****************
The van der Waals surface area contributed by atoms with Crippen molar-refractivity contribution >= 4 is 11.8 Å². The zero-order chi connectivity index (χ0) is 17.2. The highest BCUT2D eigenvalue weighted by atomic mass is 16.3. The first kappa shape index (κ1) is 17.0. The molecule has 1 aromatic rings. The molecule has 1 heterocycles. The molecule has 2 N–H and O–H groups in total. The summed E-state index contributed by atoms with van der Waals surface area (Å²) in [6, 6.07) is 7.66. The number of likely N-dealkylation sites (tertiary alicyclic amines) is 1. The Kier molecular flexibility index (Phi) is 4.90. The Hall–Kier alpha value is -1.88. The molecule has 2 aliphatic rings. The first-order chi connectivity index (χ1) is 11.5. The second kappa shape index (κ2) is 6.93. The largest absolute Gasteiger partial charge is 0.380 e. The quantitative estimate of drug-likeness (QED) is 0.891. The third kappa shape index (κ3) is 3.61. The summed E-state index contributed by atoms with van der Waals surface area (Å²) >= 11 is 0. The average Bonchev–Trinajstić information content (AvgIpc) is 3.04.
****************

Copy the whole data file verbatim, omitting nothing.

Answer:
The van der Waals surface area contributed by atoms with Crippen molar-refractivity contribution >= 4 is 11.8 Å². The zero-order chi connectivity index (χ0) is 17.2. The highest BCUT2D eigenvalue weighted by atomic mass is 16.3. The first kappa shape index (κ1) is 17.0. The molecule has 1 aromatic rings. The molecule has 1 heterocycles. The molecule has 2 N–H and O–H groups in total. The summed E-state index contributed by atoms with van der Waals surface area (Å²) in [6, 6.07) is 7.66. The number of likely N-dealkylation sites (tertiary alicyclic amines) is 1. The Kier molecular flexibility index (Phi) is 4.90. The Hall–Kier alpha value is -1.88. The molecule has 2 aliphatic rings. The first-order chi connectivity index (χ1) is 11.5. The second kappa shape index (κ2) is 6.93. The largest absolute Gasteiger partial charge is 0.380 e. The quantitative estimate of drug-likeness (QED) is 0.891. The third kappa shape index (κ3) is 3.61. The summed E-state index contributed by atoms with van der Waals surface area (Å²) >= 11 is 0. The average Bonchev–Trinajstić information content (AvgIpc) is 3.04.